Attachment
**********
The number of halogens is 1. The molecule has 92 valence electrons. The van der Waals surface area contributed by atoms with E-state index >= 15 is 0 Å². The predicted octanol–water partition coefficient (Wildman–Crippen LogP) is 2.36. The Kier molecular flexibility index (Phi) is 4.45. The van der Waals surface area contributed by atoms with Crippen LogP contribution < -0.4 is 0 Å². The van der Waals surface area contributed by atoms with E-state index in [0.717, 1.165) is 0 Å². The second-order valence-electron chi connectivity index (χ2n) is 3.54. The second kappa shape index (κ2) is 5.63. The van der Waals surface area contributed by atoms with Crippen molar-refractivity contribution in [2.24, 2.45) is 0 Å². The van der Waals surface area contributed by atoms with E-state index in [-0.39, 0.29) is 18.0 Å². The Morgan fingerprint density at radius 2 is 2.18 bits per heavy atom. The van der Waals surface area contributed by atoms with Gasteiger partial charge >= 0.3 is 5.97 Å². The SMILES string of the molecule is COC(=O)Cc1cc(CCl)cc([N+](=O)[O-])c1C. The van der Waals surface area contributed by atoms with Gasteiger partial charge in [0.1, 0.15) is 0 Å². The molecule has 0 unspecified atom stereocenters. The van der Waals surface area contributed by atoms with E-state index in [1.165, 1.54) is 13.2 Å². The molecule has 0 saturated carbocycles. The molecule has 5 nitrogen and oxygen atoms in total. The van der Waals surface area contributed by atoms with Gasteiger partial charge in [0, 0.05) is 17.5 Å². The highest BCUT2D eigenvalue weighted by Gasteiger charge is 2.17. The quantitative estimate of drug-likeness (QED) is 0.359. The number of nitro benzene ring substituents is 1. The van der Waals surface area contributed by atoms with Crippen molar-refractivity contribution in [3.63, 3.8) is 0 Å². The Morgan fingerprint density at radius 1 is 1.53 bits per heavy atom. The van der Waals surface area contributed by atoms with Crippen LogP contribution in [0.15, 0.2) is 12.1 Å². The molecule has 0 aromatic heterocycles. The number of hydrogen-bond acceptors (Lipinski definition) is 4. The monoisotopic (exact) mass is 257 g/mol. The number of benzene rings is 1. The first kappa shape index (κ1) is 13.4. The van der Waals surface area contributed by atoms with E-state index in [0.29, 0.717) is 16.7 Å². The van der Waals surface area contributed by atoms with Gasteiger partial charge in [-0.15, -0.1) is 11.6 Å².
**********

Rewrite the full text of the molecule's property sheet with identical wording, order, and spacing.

The number of halogens is 1. The molecule has 92 valence electrons. The van der Waals surface area contributed by atoms with E-state index >= 15 is 0 Å². The predicted octanol–water partition coefficient (Wildman–Crippen LogP) is 2.36. The Kier molecular flexibility index (Phi) is 4.45. The van der Waals surface area contributed by atoms with Crippen LogP contribution < -0.4 is 0 Å². The van der Waals surface area contributed by atoms with E-state index in [0.717, 1.165) is 0 Å². The second-order valence-electron chi connectivity index (χ2n) is 3.54. The second kappa shape index (κ2) is 5.63. The van der Waals surface area contributed by atoms with Crippen molar-refractivity contribution in [2.24, 2.45) is 0 Å². The van der Waals surface area contributed by atoms with E-state index in [-0.39, 0.29) is 18.0 Å². The Morgan fingerprint density at radius 2 is 2.18 bits per heavy atom. The van der Waals surface area contributed by atoms with Gasteiger partial charge >= 0.3 is 5.97 Å². The SMILES string of the molecule is COC(=O)Cc1cc(CCl)cc([N+](=O)[O-])c1C. The van der Waals surface area contributed by atoms with Gasteiger partial charge in [0.1, 0.15) is 0 Å². The molecule has 0 unspecified atom stereocenters. The van der Waals surface area contributed by atoms with E-state index in [1.165, 1.54) is 13.2 Å². The molecule has 0 saturated carbocycles. The molecule has 5 nitrogen and oxygen atoms in total. The van der Waals surface area contributed by atoms with Gasteiger partial charge in [0, 0.05) is 17.5 Å². The highest BCUT2D eigenvalue weighted by Gasteiger charge is 2.17. The quantitative estimate of drug-likeness (QED) is 0.359. The number of nitro benzene ring substituents is 1. The van der Waals surface area contributed by atoms with Crippen molar-refractivity contribution in [3.63, 3.8) is 0 Å². The Morgan fingerprint density at radius 1 is 1.53 bits per heavy atom. The van der Waals surface area contributed by atoms with Crippen LogP contribution in [0.15, 0.2) is 12.1 Å². The molecule has 0 aromatic heterocycles. The number of hydrogen-bond acceptors (Lipinski definition) is 4. The monoisotopic (exact) mass is 257 g/mol. The number of benzene rings is 1. The first kappa shape index (κ1) is 13.4. The van der Waals surface area contributed by atoms with E-state index in [0.29, 0.717) is 16.7 Å². The van der Waals surface area contributed by atoms with Gasteiger partial charge in [-0.15, -0.1) is 11.6 Å².